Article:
Obituary: Claudette Colbert

Claudette Colbert's wit and poise and that beguilingly worldly- wise charm which she used to such effect as the greatest of the comediennes of the golden age of cinema, was strikingly reflected in her private personality, writes Derek Granger [further to the obituary by Tom Vallance, 1 August].

The soft, husky, low-toned voice, the brightly welcoming candour of expression were alight with the humour and warmth which she brought to that long line of knowing, sophisticated heroines who graced, with such appeal, classic movies like The Palm Beach Story and It Happened One Night.

With these spirited and lively qualities, she also combined the solid, down-to-earth pragmatism of the good French housekeeper, with a perfectionist's eye for domestic detail, a practical and deeply knowledgeable sense of how to run a superb kitchen and the kind of fastidious determination which enabled her to produce French lettuces from the unlikely soil of a tropical island garden so that she could give her guests a proper Gallic salad.

It was at home in Barbados, where she had mostly lived for the past 30 years, that these robust aspects of her French ancestry came much into their own. Bellerive, the handsome, Georgian plantation house, situated on the Caribbean shore of the Bajan province of St James, was the house she had found with her second husband, Joel Pressman. Unlike so many of the prettily contrived pleasure domes which many had built as their Barbadian holiday homes, Bellerive resembled its owner - a solid, lived-in, comfortable and welcoming house devoid of pretension. With its airy blue and white drawing room, its huge windows letting in the breezes from the sea and its polished dark wood floors, Bellerive bore the sturdy, authentic air of a rich, colonial past.

It was in this enviable setting that Colbert's guests enjoyed great country- style French cooking (she had taken some of her staff to study cookery in Paris) and were fussed over by devoted female retainers, including the gentle Marie who came specially out of retirement to help look after her mistress when, in the very last years, Colbert's health began to fail.

A high point in life at Bellerive occurred with the official visit of the President and Nancy Reagan to a group of Caribbean islands of which Barbados was chosen as the base. With the tropic sky now awhirr with the clatter and whooshing of helicopters, a gunboat guarding the shore and rings of bulging, Brobdingnagian security men, Colbert, after driving herself to the ultimate degree of meticulous preparation, emerged as the relaxed and easy hostess of a party which included Lord Bernstein of Granada Television and the right-wing commentator William Buckley and his wife, Patricia.

After the affable Ronald Reagan had gone swimming and told funny stories about the Russians and the First Lady had taken delicately to the sea borne on a lilo, Colbert asserted her rights as hostess by disallowing the President, on health grounds, to sit down for lunch in his wet bathing trunks. The benign, light-hearted afternoon was suddenly broken to encompass a dark moment of history. The President was summoned to take a ship-to- shore call to General Haig, then flying back to Waskington after his failed attempt to broker a last peace deal between Britain and Argentina.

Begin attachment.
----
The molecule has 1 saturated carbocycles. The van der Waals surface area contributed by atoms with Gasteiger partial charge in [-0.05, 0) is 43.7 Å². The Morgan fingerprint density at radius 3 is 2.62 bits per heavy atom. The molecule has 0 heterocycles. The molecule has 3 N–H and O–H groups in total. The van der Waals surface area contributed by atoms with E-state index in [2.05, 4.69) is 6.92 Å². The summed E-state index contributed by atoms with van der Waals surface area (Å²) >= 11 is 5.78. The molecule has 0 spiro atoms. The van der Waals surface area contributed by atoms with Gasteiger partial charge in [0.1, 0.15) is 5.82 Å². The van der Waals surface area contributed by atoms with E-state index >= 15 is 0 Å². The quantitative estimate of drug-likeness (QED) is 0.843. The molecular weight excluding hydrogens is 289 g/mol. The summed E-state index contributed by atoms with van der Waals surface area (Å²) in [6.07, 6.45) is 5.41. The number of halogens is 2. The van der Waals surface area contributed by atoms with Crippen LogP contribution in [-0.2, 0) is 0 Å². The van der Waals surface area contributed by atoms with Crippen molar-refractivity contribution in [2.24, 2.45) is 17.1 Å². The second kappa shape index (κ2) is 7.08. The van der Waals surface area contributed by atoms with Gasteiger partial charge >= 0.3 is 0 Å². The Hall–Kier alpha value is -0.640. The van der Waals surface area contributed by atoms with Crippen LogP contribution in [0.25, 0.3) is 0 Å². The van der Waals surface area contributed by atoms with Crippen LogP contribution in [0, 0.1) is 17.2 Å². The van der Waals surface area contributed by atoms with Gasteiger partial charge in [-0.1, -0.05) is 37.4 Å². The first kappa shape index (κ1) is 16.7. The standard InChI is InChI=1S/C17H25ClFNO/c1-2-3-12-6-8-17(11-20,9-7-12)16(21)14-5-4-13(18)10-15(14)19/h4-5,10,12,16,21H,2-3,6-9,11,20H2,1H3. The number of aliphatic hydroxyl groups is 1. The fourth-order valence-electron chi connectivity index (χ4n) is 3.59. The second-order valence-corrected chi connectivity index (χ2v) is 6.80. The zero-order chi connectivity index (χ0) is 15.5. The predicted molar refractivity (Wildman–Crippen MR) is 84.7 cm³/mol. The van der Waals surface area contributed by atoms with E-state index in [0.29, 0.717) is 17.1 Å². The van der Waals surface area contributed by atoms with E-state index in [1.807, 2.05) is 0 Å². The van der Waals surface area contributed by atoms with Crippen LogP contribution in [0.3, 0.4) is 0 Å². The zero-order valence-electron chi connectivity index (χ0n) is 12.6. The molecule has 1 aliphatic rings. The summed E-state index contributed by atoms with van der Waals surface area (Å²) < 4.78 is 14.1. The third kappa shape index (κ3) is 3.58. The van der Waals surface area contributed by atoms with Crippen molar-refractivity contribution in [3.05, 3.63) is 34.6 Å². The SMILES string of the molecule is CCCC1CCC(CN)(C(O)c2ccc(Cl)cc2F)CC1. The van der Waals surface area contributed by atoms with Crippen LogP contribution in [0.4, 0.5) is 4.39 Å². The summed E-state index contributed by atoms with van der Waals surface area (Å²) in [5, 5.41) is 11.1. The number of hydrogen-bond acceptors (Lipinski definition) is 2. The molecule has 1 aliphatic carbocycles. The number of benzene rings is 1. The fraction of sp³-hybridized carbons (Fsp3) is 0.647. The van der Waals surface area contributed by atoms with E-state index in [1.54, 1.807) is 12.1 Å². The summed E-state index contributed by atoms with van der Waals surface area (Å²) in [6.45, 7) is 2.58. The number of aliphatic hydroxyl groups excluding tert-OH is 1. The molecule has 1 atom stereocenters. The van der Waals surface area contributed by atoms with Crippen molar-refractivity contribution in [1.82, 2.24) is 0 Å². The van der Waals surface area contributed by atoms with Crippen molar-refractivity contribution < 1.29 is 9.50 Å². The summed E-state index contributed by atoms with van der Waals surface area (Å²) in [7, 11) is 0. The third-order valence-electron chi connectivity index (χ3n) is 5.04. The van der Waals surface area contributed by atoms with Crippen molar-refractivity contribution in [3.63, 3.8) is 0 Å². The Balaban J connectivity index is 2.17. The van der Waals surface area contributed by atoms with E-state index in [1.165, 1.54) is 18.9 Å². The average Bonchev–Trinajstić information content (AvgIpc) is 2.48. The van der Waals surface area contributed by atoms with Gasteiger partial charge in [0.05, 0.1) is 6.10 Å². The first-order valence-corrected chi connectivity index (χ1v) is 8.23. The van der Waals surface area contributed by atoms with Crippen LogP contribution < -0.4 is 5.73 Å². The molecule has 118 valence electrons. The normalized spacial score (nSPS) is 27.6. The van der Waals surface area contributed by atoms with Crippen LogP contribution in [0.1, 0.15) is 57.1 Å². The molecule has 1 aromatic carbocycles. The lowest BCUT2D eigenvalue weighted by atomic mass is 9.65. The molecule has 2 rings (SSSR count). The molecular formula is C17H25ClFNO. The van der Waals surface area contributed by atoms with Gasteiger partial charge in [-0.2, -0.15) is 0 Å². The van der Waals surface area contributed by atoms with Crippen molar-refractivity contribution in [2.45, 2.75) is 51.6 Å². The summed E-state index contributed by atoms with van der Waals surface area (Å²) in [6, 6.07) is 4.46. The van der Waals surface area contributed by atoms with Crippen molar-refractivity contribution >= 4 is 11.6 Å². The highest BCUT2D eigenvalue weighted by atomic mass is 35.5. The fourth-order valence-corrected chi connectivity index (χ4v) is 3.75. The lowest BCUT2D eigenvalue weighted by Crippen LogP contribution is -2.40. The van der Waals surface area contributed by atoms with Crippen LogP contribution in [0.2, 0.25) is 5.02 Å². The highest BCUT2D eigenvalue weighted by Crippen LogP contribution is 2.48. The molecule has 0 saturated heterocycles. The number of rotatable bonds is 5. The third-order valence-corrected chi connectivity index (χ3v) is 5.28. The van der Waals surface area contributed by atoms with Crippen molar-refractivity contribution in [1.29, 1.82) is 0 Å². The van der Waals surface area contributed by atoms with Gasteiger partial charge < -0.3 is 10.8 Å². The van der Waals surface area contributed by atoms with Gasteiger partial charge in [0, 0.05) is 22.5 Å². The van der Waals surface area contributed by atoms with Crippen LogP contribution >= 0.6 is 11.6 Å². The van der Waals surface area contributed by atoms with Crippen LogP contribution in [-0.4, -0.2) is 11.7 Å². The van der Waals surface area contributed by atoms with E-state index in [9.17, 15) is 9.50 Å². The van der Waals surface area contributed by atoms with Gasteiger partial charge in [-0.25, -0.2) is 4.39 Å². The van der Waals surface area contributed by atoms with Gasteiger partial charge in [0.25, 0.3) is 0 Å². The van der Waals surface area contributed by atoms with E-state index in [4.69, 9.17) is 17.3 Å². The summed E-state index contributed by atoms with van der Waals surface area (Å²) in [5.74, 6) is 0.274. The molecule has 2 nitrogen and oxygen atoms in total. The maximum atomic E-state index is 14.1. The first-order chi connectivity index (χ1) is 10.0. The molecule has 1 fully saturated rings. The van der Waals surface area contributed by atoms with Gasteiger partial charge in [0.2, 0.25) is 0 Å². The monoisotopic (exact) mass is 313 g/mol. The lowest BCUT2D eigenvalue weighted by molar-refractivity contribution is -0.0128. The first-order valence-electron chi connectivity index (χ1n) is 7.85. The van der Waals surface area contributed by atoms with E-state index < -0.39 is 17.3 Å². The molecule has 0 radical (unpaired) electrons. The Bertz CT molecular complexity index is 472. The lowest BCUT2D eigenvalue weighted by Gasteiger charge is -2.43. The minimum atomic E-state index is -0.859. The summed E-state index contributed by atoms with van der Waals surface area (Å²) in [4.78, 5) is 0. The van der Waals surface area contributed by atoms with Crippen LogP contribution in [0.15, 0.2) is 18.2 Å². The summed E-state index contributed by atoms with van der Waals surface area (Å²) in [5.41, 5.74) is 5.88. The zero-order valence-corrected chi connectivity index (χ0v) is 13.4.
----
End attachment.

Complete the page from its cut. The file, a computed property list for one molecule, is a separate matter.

Colbert, like all good professionals, had a fine sense of her own worth but no vanity. She had too much basic sanity ever to think of her long and brilliant achievement as anything other than work well done.

Although she had lived and worked in America for nearly all her life, she clung strongly to her roots in France (she was delighted with her award of the Legion d'Honneur) and she loved coming to England, recalling with much relish her British touring days, nearly 70 years ago, when she opened in the winter of 1928 at the Empire in a wet and windswept Cardiff, playing the sultry Lou in The Barker, a long-forgotten drama of itinerant show folk and life in the travelling circus. It is hard to think of Colbert, icon of the cinema's great era of sophistication, sampling the pleasures of matinees and evenings in Portsmouth and Hull and perhaps it was appropriate that she should next return to the Haymarket Theatre in 1984 in a comedy, Frederick Lonsdale's Aren't We All, as stylish and time-proof as herself.

All her life she was a staunch Republican and natural Conservative, so she was therefore thrilled when Margaret Thatcher made a visit backstage and invited her to Sunday lunch at Chequers. She was also disconcerted to discover that her own enthusiasm for Britain's prime minister was not universally shared by some of the cast.

Always immaculate, a neat and elegant figure beautifully but unfussily turned out, she exuded an air of benevolent well-being which seemed to offer a grateful acknowledgement of her own good fortune. Her image in countless films remains secure but those who knew her will remember a clear-eyed, generous and staunchly companionable friend with a huge fund of spontaneous good nature.

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